Scaramouche Jones by Justin Butcher, played by Robert Benz, was the first play we chose to see. In this engaging storytelling adventure, Scaramouche reminisces the events and multi-layered stages of his life, which include, among other things: sorrow and joy, darkness and light, tragedy and comedy. If you like long monologues, this is the one for you.
This play was co-written by Aaron Malkin, Alastair Knowles, and David MacMurray Smith. Malkin and Knowles entertain the audience with light-hearted British humour. The play is quite imaginative and audience members were ‘conscripted’ in the performance. If you like to keep it imaginatively light, this is the play for you.
For more information on the Edmonton Fringe Festival, click here.
July 24, 2016 Leave a comment
Conquering Fear: Living Boldly in an Uncertain World Author: Harold S. Kushner Publisher: New York: Alfred A. Knopf, A Borzoi Book, 2009 ISBN: 978-0-307-26664-4, 173 pages, Hardcover CDN $29.95
Reviewed by Rev. Garth Wehrfritz-Hanson
Fears. Every human being, at one time or another, encounters fears. The question is: How does one deal with such fears? Harold Kushner, who served as an active rabbi for many years, offers some of his experiences, knowledge and practical approaches to the subject at hand.
The volume consists of ‘First Words,’ and nine chapters. Each chapter focuses on a particular theme, and begins with at least one pertinent quotation.
There are over eighty references in the Bible instructing human beings not to fear. According to Rabbi Kushner, God does not want fear to dominate our lives; hence he gives us the Eleventh Commandment—“Do not be afraid.” This means, among other things, that: “Our goal should never be the denial of fear but the mastery of fear, the refusal to let fear keep us from living fully and happily.” (p. 24)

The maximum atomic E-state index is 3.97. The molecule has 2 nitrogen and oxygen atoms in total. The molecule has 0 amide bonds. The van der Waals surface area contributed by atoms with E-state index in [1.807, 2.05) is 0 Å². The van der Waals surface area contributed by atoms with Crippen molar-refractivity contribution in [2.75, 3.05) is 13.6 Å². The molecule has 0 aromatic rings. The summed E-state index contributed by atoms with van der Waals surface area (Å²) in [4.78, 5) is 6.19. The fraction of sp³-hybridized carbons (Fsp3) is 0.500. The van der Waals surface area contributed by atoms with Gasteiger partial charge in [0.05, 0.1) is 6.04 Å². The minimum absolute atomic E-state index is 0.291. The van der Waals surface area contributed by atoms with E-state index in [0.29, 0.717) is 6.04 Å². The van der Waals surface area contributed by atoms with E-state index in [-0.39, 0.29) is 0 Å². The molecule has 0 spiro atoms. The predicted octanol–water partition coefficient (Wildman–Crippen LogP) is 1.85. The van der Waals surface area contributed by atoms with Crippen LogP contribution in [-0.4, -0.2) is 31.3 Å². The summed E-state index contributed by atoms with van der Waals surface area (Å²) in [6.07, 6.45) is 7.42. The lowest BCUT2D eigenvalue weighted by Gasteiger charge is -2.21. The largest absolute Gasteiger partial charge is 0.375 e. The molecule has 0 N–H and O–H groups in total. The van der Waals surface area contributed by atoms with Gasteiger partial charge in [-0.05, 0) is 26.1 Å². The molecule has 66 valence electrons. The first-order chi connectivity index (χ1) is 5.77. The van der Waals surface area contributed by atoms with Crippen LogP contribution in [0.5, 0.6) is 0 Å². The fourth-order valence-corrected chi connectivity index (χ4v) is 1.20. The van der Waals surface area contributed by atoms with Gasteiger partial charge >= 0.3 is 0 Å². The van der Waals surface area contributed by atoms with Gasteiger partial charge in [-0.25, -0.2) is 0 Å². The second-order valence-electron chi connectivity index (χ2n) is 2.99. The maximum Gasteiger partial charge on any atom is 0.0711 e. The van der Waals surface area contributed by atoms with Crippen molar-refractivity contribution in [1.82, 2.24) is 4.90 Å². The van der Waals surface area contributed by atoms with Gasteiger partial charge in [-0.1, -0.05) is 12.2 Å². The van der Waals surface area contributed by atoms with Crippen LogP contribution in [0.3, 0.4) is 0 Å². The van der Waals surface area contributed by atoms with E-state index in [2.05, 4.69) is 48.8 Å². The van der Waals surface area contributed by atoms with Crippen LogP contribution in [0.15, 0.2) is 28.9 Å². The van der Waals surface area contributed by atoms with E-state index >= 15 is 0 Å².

If readers are familiar with any of Rabbi Kushner’s previous books, they will recall that he casts the literary net far and wide, drawing on an array of sources, including: the Bible, the Talmud, rabbinic stories, contemporary psychology and literature among them. This volume continues in that vein.
In chapter after chapter, the author counsels his readers not to be paralyzed by their fears. Rather, the best way to handle fears is to face them and try to overcome them.
For example, Viktor Frankl told his patients, “Go out and do what you are afraid of. Expect the worst to happen.” When they did it and the worst did not happen, he would say to them, “There, that wasn’t so bad, was it?” (p. 168) Of course there are some exceptions to providing such counsel, especially regarding life-threatening behaviours.
My favourite story in this volume is one of hope inside a Nazi concentration camp, when Jews wanted to celebrate Hanukkah. Holiday celebrations were forbidden in the camp, but one man saved a bit of the bread from his evening meal, dipped it in grease from his dinner bowl, fashioned it into an impromptu candle, said the appropriate prayer and lit the bread. His son said to him, “Father, that was food you burned. We have so little of it. Wouldn’t we have been better off eating it?” The father replied, “My son, people can live for a week without food, but they cannot live for one day without hope.” (pp. 93-94)
This volume is written in accessible prose, and readers who are familiar with Rabbi Kushner’s previous books would most likely benefit from this one.